Titled Negative Space (STScI-2015-02), Mungo Thomson’s two murals for this subway platform evolved from a series of artworks in which he digitally inverts astronomical images from the Hubble Space Telescope’s online photographic archive. For this station, Thomson will recontextualize a stunning image of the Hubble’s 2015 composite photograph of the Andromeda (M31) galaxy on porcelain enamel steel panels. Consisting of 7,398 exposures, the panoramic Hubble image is the largest ever assembled. Thomson’s inverted portrayal of the tiled photographs—with saw-tooth edges reminiscent of traditional subway tile—is at once antithetical and befitting to its underground setting—a void in the earth as far from outer space as possible. Although it retains a sense of the cosmic, the speckled artwork conjures myriad associations, from dust, smoke and veined marble to physiological systems and oceanic microcosms.
Online Conversation > Underground Astronomy: Art, Geology and Cosmology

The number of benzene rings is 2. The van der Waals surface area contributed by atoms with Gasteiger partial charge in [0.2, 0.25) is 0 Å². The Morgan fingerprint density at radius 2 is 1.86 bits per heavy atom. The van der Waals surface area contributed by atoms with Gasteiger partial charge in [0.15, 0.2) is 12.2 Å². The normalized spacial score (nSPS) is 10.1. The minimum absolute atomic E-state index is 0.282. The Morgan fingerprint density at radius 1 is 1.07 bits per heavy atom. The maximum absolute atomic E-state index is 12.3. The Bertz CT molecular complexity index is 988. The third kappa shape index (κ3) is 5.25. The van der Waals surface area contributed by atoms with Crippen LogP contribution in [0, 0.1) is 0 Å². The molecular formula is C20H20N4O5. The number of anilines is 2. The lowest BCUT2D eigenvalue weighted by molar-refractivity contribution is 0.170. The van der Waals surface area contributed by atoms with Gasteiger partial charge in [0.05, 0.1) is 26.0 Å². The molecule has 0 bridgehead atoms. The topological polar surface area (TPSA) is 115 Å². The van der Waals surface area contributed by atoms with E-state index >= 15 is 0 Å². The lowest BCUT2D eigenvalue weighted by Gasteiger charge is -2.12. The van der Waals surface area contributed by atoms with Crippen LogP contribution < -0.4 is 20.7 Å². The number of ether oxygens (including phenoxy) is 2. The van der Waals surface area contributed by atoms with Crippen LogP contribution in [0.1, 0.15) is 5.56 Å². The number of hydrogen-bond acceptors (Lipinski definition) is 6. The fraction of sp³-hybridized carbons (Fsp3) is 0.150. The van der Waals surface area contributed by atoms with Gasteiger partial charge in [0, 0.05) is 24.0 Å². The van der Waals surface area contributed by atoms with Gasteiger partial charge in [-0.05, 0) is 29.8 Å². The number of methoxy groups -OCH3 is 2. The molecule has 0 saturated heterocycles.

In conjunction with the station artwork, Thomson facilitated a public conversation between a tunneling engineer and a Hubble telescope expert via Zoom on 7/19/2022 about the unlikely but real crossovers between geology and cosmology.
“My work is broadly interested in backgrounds and in all the contextual information that we tune out and ignore but that nonetheless shapes perception.”
About the Artist
MUNGO THOMSON (b. 1969, Woodland, California) is a conceptual artist who works in a range of media, from sculpture and photography to video and sound installations. He approaches mass culture and everyday life through a lens of deep time and cosmic scale, embedding vastness in common materials and experiences. Thomson earned a Bachelor of Arts from the University of California, Santa Cruz, and Master of Fine Arts from the University of California, Los Angeles. He participated in the Independent Study Program at the Whitney Museum of American Art and is the recipient of a number of awards. His work has been exhibited internationally and is in the permanent collections of the Hammer Museum; Hirshhorn Museum and Sculpture Garden; Los Angeles County Museum of Art; Museo Jumex, Museum of Contemporary Art, Los Angeles; Museum of Fine Arts, Houston; Walker Art Center; and Whitney Museum of American Art, among others.